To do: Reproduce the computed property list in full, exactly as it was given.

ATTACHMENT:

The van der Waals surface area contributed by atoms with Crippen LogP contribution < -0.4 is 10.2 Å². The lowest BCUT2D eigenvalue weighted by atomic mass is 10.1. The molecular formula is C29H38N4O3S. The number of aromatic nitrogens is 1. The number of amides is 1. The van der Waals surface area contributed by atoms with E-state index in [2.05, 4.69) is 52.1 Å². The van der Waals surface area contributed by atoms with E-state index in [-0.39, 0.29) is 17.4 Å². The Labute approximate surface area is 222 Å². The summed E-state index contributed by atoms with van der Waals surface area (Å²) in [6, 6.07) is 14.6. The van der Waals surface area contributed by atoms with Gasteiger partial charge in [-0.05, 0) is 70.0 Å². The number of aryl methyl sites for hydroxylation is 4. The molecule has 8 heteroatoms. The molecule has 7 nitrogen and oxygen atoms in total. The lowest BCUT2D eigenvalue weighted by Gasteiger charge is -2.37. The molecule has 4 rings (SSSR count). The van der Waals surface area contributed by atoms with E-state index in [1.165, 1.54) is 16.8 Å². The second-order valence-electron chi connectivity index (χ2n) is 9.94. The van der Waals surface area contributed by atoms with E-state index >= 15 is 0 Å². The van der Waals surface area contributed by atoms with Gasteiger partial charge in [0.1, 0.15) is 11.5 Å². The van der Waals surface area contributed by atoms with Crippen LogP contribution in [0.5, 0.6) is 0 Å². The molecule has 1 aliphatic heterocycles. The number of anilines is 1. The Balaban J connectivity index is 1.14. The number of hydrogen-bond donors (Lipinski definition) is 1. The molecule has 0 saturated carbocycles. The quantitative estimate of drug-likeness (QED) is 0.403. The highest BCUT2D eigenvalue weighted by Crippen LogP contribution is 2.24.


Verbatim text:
The van der Waals surface area contributed by atoms with Crippen LogP contribution < -0.4 is 10.2 Å². The lowest BCUT2D eigenvalue weighted by atomic mass is 10.1. The molecular formula is C29H38N4O3S. The number of aromatic nitrogens is 1. The number of amides is 1. The van der Waals surface area contributed by atoms with E-state index in [2.05, 4.69) is 52.1 Å². The van der Waals surface area contributed by atoms with E-state index in [-0.39, 0.29) is 17.4 Å². The Labute approximate surface area is 222 Å². The summed E-state index contributed by atoms with van der Waals surface area (Å²) in [6, 6.07) is 14.6. The van der Waals surface area contributed by atoms with Gasteiger partial charge in [-0.05, 0) is 70.0 Å². The number of aryl methyl sites for hydroxylation is 4. The molecule has 8 heteroatoms. The molecule has 7 nitrogen and oxygen atoms in total. The lowest BCUT2D eigenvalue weighted by Gasteiger charge is -2.37. The molecule has 4 rings (SSSR count). The van der Waals surface area contributed by atoms with E-state index in [1.165, 1.54) is 16.8 Å². The second-order valence-electron chi connectivity index (χ2n) is 9.94. The van der Waals surface area contributed by atoms with E-state index >= 15 is 0 Å². The van der Waals surface area contributed by atoms with Gasteiger partial charge in [0.1, 0.15) is 11.5 Å². The van der Waals surface area contributed by atoms with Crippen LogP contribution in [0.5, 0.6) is 0 Å². The molecule has 1 aliphatic heterocycles. The number of anilines is 1. The Balaban J connectivity index is 1.14. The number of hydrogen-bond donors (Lipinski definition) is 1. The molecule has 0 saturated carbocycles. The quantitative estimate of drug-likeness (QED) is 0.403. The highest BCUT2D eigenvalue weighted by Crippen LogP contribution is 2.24.